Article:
Economy

When The IRS Tracks Down 'Accidental Americans' In France

French authorities agreed to help the U.S. crack down on tax evaders. But in doing so, people who just happened to be born on American soil face massive penalties and reams of red tape.

There are several thousand people like Renaud, who are French but also 'accidental Americans.'
There are several thousand people like Renaud, who are French but also "accidental Americans."
Marie Visot

PARIS — In 1964, a happy young French couple moved to the United States. The husband had just taken a new job at IBM and his wife was expecting their first child. They spent two hectic years in this country they didn't know, together with their little Renaud, who came into the world just a few months after they'd settled — in Poughkeepsie, New York. Then, following a transfer, the family returned to France, moving into a home near Paris.

Renaud knew that being born on the other side of the Atlantic, he had dual-citizenship. "When I was a teenager I used to show off a little to my friends, even if I didn't know the country," he says. But coming of age, he assumed he'd lost his American citizenship. Then, one day in 2013, his bank, HSBC, told him they'd found a "trace of Americanization" in his file.

At first, he didn't worry too much about it, thinking it was maybe a mistake. But a few months later he discovered an astonishing transaction on an account he had with a different French bank, Caisse d'Epargne. "At that time I had almost 5,000 euros of Home Depot shares that my father had given me. In September 2013, I decided to sell them — at a loss! — and earned only about 4,100 euros. In November, I was astonished to see that the bank had canceled the entry and only re-credited 2,900 euros to my account. The difference was the $1,500 deducted at the source without my consent from the U.S. tax authorities. I was livid."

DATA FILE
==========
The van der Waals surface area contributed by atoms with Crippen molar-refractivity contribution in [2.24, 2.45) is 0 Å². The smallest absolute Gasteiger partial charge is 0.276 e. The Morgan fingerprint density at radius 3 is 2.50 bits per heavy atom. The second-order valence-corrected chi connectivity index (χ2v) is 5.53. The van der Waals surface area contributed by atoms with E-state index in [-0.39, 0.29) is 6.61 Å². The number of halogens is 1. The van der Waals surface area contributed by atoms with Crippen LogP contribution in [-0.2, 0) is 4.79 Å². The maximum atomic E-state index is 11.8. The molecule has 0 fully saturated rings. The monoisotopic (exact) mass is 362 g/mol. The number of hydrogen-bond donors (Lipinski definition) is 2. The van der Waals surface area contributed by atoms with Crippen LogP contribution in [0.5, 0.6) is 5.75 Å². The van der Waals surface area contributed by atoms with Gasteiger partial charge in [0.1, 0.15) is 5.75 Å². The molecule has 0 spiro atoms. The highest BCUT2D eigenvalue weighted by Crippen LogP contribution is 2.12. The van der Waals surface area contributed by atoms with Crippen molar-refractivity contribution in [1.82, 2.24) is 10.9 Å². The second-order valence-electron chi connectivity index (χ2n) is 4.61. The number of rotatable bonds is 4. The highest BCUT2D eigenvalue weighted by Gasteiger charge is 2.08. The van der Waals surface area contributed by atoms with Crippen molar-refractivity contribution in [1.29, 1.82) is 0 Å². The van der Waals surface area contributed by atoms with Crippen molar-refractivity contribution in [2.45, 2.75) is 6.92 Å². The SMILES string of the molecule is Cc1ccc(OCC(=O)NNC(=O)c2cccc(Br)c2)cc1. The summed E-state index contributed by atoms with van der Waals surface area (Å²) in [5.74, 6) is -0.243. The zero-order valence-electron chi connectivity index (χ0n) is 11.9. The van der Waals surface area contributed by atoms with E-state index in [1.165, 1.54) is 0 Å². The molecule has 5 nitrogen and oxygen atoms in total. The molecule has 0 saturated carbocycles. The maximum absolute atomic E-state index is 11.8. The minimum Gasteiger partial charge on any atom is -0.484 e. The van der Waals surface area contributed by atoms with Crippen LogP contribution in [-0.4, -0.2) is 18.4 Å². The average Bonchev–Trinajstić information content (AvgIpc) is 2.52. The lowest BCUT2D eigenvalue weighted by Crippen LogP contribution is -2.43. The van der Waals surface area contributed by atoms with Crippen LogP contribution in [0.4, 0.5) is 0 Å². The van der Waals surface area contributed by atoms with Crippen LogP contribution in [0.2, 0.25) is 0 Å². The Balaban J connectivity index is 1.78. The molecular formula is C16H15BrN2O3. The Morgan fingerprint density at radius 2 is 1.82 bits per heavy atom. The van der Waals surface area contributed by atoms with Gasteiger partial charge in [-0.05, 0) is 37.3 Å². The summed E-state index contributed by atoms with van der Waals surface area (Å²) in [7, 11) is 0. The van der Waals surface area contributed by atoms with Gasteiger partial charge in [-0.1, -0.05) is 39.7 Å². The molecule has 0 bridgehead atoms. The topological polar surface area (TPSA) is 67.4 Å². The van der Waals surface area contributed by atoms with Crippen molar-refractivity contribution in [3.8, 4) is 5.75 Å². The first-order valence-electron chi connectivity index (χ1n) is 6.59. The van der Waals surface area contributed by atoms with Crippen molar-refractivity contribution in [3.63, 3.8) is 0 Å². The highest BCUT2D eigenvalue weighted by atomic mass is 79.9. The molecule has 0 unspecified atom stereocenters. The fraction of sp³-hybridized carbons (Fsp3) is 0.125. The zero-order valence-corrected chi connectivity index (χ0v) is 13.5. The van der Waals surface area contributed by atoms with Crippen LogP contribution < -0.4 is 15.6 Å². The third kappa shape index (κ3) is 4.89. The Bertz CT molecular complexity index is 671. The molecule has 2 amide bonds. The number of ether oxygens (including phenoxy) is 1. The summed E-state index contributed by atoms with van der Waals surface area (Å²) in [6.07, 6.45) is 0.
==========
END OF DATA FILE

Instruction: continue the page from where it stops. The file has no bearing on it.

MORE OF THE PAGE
A one-size-fits-all approach

There are several thousand people like Renaud, who are French but also "accidental Americans." He never took the necessary steps to renounce his U.S. citizenship, so technically, he's still a citizen of this unfamiliar country. But because he doesn't want to file a tax return in a foreign country to which he has "no ties," he's also an outlaw — at least from the U.S. perspective. And as a result, he lives with the permanent danger of a tax adjustment or lawsuit — a "sword of Damocles' hanging over his head, he says.

In the United States, taxpayer status is based on nationality, not on residence. And being a U.S. taxpayer means having to declare your income to the IRS every year, regardless of where you live or work. In 2010, Washington passed the Foreign Account Tax Compliance Act (FATCA), a piece of legislation designed to fight against tax evasion that requires banks around the world to disclose information (income, account details, etc.) on any of their U.S. clients whenever their accounts exceed $50,000. Failure to do so may result in penalties.

He lives with the permanent danger of a tax adjustment or lawsuit.

In 2013, the two countries reached a bilateral agreement making FATCA effective in France. Bi-nationals who never intended to break the law are getting singled out regardless. That's because every American — "accidental" or not — is subject to the same rules. As such, hundreds of French people have received bank letters in recent years obliging them to regularize their situation with the U.S. tax authorities.

To say that most of them were dumbfounded is an understatement. Some people have decided to bury their heads in the sand — even if means one day having to pay back taxes or penalty fees. Others make an effort to get their paperwork in order with the help of lawyers and arrears payments.

As for those who want to relinquish their nationality, they must first regularize the past five tax years. The sums can go up quickly. Taxes paid on income in France are deducted from those claimed by the U.S. But many investments are taxable. In France, you can deduct part of your private pension contributions from your taxes, but not on the other side of the Atlantic. The tax bases also differ between the two countries, notably on things like life insurance and the sale of principal residences.